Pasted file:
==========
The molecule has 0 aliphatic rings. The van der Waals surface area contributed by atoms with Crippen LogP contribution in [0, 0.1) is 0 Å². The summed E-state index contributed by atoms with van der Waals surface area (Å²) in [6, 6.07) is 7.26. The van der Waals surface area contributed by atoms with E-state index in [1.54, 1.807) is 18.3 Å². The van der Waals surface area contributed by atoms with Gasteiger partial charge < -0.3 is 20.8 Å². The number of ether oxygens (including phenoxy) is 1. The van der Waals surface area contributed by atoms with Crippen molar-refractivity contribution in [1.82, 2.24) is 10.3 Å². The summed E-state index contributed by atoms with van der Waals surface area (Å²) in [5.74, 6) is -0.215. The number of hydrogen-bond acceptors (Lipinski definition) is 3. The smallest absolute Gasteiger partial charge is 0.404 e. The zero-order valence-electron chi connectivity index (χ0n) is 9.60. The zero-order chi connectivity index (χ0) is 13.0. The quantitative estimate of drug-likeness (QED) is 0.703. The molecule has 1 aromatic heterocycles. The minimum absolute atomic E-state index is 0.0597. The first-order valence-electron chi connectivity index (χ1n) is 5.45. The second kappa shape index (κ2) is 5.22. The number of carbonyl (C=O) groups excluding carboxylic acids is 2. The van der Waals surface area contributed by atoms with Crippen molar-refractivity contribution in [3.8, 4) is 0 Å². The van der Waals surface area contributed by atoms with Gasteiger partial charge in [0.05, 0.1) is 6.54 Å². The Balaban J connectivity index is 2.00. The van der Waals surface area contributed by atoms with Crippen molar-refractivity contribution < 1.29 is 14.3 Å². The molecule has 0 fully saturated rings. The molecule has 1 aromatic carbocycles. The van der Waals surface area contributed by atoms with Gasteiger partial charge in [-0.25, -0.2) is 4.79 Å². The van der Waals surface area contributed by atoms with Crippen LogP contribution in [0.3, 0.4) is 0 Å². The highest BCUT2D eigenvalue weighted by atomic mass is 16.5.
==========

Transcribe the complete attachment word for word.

The molecule has 0 aliphatic rings. The van der Waals surface area contributed by atoms with Crippen LogP contribution in [0, 0.1) is 0 Å². The summed E-state index contributed by atoms with van der Waals surface area (Å²) in [6, 6.07) is 7.26. The van der Waals surface area contributed by atoms with E-state index in [1.54, 1.807) is 18.3 Å². The van der Waals surface area contributed by atoms with Gasteiger partial charge < -0.3 is 20.8 Å². The number of ether oxygens (including phenoxy) is 1. The van der Waals surface area contributed by atoms with Crippen molar-refractivity contribution in [1.82, 2.24) is 10.3 Å². The summed E-state index contributed by atoms with van der Waals surface area (Å²) in [5.74, 6) is -0.215. The number of hydrogen-bond acceptors (Lipinski definition) is 3. The smallest absolute Gasteiger partial charge is 0.404 e. The zero-order valence-electron chi connectivity index (χ0n) is 9.60. The zero-order chi connectivity index (χ0) is 13.0. The quantitative estimate of drug-likeness (QED) is 0.703. The molecule has 1 aromatic heterocycles. The minimum absolute atomic E-state index is 0.0597. The first-order valence-electron chi connectivity index (χ1n) is 5.45. The second kappa shape index (κ2) is 5.22. The number of carbonyl (C=O) groups excluding carboxylic acids is 2. The van der Waals surface area contributed by atoms with Crippen molar-refractivity contribution in [3.8, 4) is 0 Å². The van der Waals surface area contributed by atoms with Gasteiger partial charge in [0.05, 0.1) is 6.54 Å². The Balaban J connectivity index is 2.00. The van der Waals surface area contributed by atoms with Crippen molar-refractivity contribution < 1.29 is 14.3 Å². The molecule has 0 fully saturated rings. The molecule has 1 aromatic carbocycles. The van der Waals surface area contributed by atoms with Gasteiger partial charge in [-0.25, -0.2) is 4.79 Å². The van der Waals surface area contributed by atoms with Crippen LogP contribution in [0.3, 0.4) is 0 Å². The highest BCUT2D eigenvalue weighted by atomic mass is 16.5.